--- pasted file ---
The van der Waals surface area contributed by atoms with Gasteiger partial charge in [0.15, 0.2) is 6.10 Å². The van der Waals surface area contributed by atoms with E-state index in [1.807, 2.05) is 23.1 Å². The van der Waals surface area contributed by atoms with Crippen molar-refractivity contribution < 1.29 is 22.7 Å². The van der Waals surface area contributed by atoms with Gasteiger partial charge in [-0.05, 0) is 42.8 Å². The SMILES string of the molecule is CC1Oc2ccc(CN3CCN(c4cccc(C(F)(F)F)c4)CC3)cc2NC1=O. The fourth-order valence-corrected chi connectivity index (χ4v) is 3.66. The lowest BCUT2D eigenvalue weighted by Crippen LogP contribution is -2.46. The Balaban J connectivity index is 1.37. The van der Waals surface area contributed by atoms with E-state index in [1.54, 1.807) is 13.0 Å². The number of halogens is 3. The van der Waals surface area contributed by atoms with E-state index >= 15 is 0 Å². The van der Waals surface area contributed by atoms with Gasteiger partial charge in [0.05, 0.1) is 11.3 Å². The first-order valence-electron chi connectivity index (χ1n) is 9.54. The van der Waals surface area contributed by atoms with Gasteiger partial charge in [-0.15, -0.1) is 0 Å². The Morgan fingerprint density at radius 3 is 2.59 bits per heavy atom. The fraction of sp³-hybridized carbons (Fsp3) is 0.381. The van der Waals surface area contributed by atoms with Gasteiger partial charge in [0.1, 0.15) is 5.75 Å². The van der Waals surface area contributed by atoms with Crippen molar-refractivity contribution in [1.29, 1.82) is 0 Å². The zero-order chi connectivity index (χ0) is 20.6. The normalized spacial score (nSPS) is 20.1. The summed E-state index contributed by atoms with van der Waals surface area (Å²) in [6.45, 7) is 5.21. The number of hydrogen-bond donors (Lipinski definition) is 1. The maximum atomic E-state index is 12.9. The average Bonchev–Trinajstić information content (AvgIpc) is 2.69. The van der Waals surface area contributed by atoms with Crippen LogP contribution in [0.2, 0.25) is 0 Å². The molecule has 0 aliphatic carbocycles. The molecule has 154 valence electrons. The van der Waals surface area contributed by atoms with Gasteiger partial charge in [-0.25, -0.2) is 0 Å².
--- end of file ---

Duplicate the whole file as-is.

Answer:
The van der Waals surface area contributed by atoms with Gasteiger partial charge in [0.15, 0.2) is 6.10 Å². The van der Waals surface area contributed by atoms with E-state index in [1.807, 2.05) is 23.1 Å². The van der Waals surface area contributed by atoms with Crippen molar-refractivity contribution < 1.29 is 22.7 Å². The van der Waals surface area contributed by atoms with Gasteiger partial charge in [-0.05, 0) is 42.8 Å². The SMILES string of the molecule is CC1Oc2ccc(CN3CCN(c4cccc(C(F)(F)F)c4)CC3)cc2NC1=O. The fourth-order valence-corrected chi connectivity index (χ4v) is 3.66. The lowest BCUT2D eigenvalue weighted by Crippen LogP contribution is -2.46. The Balaban J connectivity index is 1.37. The van der Waals surface area contributed by atoms with E-state index in [1.54, 1.807) is 13.0 Å². The number of halogens is 3. The van der Waals surface area contributed by atoms with E-state index >= 15 is 0 Å². The van der Waals surface area contributed by atoms with Gasteiger partial charge in [0.05, 0.1) is 11.3 Å². The first-order valence-electron chi connectivity index (χ1n) is 9.54. The van der Waals surface area contributed by atoms with Gasteiger partial charge in [-0.15, -0.1) is 0 Å². The Morgan fingerprint density at radius 3 is 2.59 bits per heavy atom. The fraction of sp³-hybridized carbons (Fsp3) is 0.381. The van der Waals surface area contributed by atoms with Gasteiger partial charge in [0.1, 0.15) is 5.75 Å². The van der Waals surface area contributed by atoms with Crippen molar-refractivity contribution in [1.29, 1.82) is 0 Å². The zero-order chi connectivity index (χ0) is 20.6. The normalized spacial score (nSPS) is 20.1. The summed E-state index contributed by atoms with van der Waals surface area (Å²) in [6.45, 7) is 5.21. The number of hydrogen-bond donors (Lipinski definition) is 1. The maximum atomic E-state index is 12.9. The average Bonchev–Trinajstić information content (AvgIpc) is 2.69. The van der Waals surface area contributed by atoms with Crippen LogP contribution in [0.2, 0.25) is 0 Å². The molecule has 0 aliphatic carbocycles. The molecule has 154 valence electrons. The van der Waals surface area contributed by atoms with Gasteiger partial charge in [-0.25, -0.2) is 0 Å².